Windows 7 upgrades. Downsizing. Standardizing platforms for mergers and acquisitions. System refreshes.
These are just a few of the situations that create the need to dispose of old computer hardware, or IT asset disposition, a term Forrester Research defines as “processes to redeploy, remarket, donate, recycle, or dispose of IT assets in compliance with data security, environmental, and industry regulations” which you and I might call, “Getting rid of our old computers.”
This area of IT asset management can no longer be an afterthought or a “waste-management” issue. Cost-savings imperatives, and security and environmental accountability have pushed IT asset disposition to the forefront.
That’s a good thing. Caring for your corporation’s IT equipment in the proper way is an opportunity for IT to generate savings and to protect the company’s brand reputation both in terms of privacy and green reputation.
Maturing the IT Asset Disposition Strategy
Don’t get the impression that CIOs and IT managers are allowing companies to become IT equipment graveyards: a basement office littered with discarded PCs and a dusty old dot-matrix printer. In fact, Forrester found that four out of five companies it surveyed had IT equipment recycling programs in place.
Robert Houghton, president of Redemtech, an IT asset management company with a focus on green practices, agrees with that finding: “These are issues that most larger organizations are quite aware of and most have some sort of practice and policy.” Still, he says that many organizations still consider IT asset disposition a “waste management issue.” However, a mature IT asset disposition strategy “can be a source of considerable savings for the enterprise through reuse and resell programs and it can add to the corporate social responsibility goals of the enterprise through donation of surplus equipment to nonprofits,” says Houghton.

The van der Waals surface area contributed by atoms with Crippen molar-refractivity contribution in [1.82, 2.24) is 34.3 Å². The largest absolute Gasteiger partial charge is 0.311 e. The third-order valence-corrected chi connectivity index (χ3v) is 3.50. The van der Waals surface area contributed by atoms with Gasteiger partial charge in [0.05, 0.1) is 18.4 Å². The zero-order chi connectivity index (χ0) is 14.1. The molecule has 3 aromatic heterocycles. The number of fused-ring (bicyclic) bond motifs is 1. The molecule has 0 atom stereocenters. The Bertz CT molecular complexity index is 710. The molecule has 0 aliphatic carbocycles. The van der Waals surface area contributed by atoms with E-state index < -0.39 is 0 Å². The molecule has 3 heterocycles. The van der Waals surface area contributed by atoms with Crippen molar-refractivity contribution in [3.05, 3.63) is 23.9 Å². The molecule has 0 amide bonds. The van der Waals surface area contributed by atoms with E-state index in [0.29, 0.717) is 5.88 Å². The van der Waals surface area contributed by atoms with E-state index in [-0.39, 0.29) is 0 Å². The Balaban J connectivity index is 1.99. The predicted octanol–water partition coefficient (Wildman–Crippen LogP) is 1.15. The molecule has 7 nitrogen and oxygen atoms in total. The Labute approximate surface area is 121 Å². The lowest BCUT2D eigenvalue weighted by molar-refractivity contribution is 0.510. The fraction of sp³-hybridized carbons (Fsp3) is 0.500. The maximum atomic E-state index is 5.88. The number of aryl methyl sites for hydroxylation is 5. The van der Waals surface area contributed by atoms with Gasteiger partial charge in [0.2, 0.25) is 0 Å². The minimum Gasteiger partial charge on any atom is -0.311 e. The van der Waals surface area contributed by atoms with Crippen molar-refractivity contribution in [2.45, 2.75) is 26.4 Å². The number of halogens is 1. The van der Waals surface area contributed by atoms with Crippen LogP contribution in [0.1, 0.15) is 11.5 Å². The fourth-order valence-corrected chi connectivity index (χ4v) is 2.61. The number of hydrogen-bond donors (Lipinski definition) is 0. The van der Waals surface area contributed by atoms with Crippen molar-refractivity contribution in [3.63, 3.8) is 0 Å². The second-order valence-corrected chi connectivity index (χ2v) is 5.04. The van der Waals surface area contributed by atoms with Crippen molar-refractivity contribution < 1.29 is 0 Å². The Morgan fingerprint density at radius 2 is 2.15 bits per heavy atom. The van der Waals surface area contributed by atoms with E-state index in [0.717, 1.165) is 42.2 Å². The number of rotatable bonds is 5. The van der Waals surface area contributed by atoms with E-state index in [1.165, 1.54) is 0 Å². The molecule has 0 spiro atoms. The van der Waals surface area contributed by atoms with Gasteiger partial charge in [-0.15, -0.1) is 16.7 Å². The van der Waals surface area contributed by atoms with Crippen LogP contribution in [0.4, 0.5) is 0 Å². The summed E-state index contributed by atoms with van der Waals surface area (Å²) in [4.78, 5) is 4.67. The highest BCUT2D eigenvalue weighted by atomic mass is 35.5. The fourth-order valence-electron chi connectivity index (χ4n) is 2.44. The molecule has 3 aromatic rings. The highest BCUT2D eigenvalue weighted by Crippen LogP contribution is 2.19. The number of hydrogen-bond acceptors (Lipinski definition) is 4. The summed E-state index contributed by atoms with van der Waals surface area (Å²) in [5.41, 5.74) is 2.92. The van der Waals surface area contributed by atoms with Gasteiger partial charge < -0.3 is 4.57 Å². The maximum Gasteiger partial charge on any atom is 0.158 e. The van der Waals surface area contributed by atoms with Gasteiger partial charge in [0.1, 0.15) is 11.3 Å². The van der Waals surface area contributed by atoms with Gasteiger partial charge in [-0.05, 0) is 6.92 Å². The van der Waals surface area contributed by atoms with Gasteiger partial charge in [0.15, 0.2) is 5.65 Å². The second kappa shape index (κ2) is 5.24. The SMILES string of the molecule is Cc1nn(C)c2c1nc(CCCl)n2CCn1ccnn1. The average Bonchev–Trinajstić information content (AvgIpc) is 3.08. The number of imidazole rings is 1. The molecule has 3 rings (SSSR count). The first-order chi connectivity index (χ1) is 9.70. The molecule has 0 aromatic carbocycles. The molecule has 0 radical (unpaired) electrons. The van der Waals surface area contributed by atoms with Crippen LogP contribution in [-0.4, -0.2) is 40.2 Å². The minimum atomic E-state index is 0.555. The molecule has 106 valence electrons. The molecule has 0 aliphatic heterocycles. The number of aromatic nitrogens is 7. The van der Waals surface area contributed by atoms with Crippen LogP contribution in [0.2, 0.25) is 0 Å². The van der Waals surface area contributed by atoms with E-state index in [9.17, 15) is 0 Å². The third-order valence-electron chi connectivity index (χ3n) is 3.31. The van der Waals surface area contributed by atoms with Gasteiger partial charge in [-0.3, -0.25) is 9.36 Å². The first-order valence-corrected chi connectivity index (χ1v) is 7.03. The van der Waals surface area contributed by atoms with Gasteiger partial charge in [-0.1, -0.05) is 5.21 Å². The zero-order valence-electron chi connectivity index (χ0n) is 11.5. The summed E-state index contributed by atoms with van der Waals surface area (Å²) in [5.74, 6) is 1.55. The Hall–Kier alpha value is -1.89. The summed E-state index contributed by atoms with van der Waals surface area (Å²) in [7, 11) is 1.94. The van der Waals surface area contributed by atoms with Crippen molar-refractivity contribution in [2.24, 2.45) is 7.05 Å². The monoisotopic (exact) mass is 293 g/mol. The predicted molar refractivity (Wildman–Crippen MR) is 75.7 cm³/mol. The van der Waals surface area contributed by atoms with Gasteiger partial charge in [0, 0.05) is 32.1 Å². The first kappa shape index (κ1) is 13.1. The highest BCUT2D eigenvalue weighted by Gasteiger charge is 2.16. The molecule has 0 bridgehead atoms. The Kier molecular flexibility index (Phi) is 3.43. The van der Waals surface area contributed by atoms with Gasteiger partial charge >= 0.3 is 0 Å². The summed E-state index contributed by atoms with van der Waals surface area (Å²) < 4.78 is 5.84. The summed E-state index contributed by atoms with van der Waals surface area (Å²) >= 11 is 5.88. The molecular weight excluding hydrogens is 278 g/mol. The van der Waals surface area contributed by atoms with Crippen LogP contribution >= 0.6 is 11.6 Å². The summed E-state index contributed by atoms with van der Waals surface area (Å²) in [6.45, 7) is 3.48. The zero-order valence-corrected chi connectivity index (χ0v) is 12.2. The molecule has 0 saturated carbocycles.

The authors of the Forrester report, “Q&A: IT Asset Disposition,” agree. They point out that IT asset disposition strategy “can help reduce costs and operational risks throughout the IT asset life cycle.” For example, a mature strategy can offset the purchase of new equipment through the revenue gained from reselling end-of-life assets or through vendor credits. The authors point to the example of a large U.S. government agency that used Dell’s Asset Recovery Services to receive $166,000 in equipment exchange credits, which gave the agency significant staff savings by cutting removal times from six months to five days.
According to the Forrester report, a proactive IT asset disposition strategy (under a comprehensive IT asset management program) can be an effective part of identifying legacy equipment at risk for failure and in need of a refresh, thus reducing operation risks.
Refurbish for Savings
The 3 R’s—reduce, reuse, recycle—is not just a slogan applying to the EPA and upheld by the environmentally minded, says Houghton. “It also makes tremendous financial sense.” He points to one of Redemtech’s clients, a large bank that has a robust redeployment program cutting across all technology platforms—everything from big servers to PCs to teller equipment to phones. Houghton says that when comparing the amount of deferred procurement against the cost of reusing a refurbished item that the banking company already owns, the ratio is $1 to $14.50. In other words, for every dollar the company spends in new IT equipment, it saves $14.50 in procurement expenses.